The stress and worry about how to change from in-person to virtual-instruction overnight, and how to do so in a way to ensure positive outcomes for students, was overwhelming. Add to that the stress of changing the plan many times from 100% virtual, to in-person instruction, back to virtual when they didn’t have enough teachers who weren’t in quarantine to have school, back to in-person instruction, back to virtual so everyone could get vaccinated, and etc.  

Most teachers in divisions that offer in-person instruction not only have to provide for the students in their classrooms but to virtual students as well. The problem gets even worse for teachers in those divisions that operate on an A/B hybrid schedule in which they have three groups of students to teach — group A kids, group B kids, and  virtual students. This scenario is a record keeping/ organizational nightmare to manage. All teachers report spending significantly more time planning, creating new materials, and grading work that is not turned in on time than they spent prior to the pandemic.

Teachers don’t get into this field to get rich, they do it to do good things for kids.  They worry they are not sufficiently providing for the educational needs of their students. Because many virtual students are not turning in much work, they’re receiving failing grades. Worse, they are not progressing enough to achieve success in the next grade. 

We will likely experience the educational effects of COVID for years. Prior to the pandemic, most students moved on to the next grade having mastered enough of the prerequisite skills to be successful, but some moved on without sufficient prerequisites in place. Working with students on various skill levels created a difficult problem for teachers. This problem certainly will be exacerbated by the pandemic. Despite the fact that educators are developing and implementing plans to mitigate this to the greatest extent possible, it is unrealistic to expect that summer school, after-school tutoring, or extended school years can effectively make this problem go away by August.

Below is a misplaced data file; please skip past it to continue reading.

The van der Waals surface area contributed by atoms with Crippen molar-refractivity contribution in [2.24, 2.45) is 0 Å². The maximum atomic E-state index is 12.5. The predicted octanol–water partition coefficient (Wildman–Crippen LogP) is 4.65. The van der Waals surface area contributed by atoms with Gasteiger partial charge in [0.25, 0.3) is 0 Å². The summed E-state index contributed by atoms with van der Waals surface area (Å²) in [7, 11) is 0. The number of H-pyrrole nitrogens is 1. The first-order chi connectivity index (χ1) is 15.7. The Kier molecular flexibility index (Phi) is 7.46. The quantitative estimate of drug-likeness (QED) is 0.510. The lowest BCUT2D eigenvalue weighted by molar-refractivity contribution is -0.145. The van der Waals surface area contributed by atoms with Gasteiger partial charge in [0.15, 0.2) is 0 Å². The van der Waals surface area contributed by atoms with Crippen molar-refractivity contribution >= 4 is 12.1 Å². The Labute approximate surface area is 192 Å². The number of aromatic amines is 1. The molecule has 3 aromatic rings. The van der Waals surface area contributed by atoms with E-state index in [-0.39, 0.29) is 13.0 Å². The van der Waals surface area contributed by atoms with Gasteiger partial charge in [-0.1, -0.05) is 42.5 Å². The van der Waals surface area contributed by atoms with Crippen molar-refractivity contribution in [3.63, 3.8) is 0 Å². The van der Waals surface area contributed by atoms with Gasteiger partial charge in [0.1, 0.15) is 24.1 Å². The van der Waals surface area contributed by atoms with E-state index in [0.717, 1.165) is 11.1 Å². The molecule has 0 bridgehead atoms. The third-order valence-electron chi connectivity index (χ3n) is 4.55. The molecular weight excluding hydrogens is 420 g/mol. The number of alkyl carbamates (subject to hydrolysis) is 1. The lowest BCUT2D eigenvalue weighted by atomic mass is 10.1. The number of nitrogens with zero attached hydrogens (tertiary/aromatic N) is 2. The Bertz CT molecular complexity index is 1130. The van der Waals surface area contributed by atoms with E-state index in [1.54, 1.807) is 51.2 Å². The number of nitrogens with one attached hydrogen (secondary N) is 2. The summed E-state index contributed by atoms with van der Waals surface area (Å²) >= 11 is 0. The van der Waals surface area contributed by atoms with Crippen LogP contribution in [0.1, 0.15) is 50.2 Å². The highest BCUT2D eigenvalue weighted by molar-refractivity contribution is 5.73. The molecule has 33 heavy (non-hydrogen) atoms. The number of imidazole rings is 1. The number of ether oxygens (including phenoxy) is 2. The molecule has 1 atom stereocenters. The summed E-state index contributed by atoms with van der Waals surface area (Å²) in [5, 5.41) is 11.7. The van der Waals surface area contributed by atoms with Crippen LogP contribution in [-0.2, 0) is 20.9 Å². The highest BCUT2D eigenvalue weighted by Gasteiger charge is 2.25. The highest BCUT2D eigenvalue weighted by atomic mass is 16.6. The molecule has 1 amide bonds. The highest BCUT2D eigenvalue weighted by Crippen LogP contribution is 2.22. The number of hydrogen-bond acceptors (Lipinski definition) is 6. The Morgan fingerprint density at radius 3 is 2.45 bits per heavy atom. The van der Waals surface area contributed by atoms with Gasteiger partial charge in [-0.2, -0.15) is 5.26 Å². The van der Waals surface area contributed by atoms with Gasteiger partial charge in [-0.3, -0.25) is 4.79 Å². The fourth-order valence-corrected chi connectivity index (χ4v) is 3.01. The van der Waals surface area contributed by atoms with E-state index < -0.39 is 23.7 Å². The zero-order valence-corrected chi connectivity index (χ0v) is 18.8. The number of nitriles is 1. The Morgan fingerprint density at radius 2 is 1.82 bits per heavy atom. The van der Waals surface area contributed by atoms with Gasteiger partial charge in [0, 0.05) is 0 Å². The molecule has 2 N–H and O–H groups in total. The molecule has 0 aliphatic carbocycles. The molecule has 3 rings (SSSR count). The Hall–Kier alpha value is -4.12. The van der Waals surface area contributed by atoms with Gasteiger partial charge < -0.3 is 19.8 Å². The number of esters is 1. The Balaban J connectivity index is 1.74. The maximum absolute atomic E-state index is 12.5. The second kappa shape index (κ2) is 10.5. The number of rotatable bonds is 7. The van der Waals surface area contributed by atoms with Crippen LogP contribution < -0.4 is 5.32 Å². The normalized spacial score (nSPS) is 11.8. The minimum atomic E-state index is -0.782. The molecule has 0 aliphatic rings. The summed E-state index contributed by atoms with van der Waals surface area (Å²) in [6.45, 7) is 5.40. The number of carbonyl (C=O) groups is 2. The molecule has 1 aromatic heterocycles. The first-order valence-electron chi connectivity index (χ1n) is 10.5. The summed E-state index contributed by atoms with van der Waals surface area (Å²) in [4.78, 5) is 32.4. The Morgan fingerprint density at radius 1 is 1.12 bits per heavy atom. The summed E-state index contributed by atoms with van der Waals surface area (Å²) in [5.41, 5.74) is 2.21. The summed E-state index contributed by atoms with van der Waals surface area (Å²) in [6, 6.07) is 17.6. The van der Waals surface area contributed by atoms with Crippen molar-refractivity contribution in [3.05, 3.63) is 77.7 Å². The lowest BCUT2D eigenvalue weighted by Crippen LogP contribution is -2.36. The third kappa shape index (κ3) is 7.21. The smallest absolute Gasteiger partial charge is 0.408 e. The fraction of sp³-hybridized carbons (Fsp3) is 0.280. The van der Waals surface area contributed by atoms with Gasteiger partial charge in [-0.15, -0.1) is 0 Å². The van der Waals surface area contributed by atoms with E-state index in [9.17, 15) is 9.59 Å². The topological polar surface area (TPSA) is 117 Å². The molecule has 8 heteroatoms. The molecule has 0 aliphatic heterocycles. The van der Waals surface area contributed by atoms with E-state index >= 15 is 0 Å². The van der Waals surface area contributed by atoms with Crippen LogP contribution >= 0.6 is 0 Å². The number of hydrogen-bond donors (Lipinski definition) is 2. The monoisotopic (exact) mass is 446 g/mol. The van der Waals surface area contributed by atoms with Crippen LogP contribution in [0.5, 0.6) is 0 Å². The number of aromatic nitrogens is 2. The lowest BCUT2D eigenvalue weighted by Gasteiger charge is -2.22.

It is also unrealistic to expect that we retain students who have not progressed sufficiently to ensure success during the next grade. Many of our at-risk students simply bide their time in school until they turn eighteen and then drop out. If we do not develop a plan to ensure they can meet their graduation criteria prior to their eighteenth birthday, they will likely not earn a diploma. Retaining students a whole year will make sure that these students will turn eighteen prior to meeting the criteria to earn their diploma.

Throughout all of these conversations across the state, educational professionals expressed the belief that, over time, we can overcome the educational outcomes posed by the pandemic. However, this will take time, and there’s certainly no silver bullet that will make it easy.

Matt Hurt is director of the Comprehensive Instructional Program, a coalition of non-metropolitan public school systems in Virginia.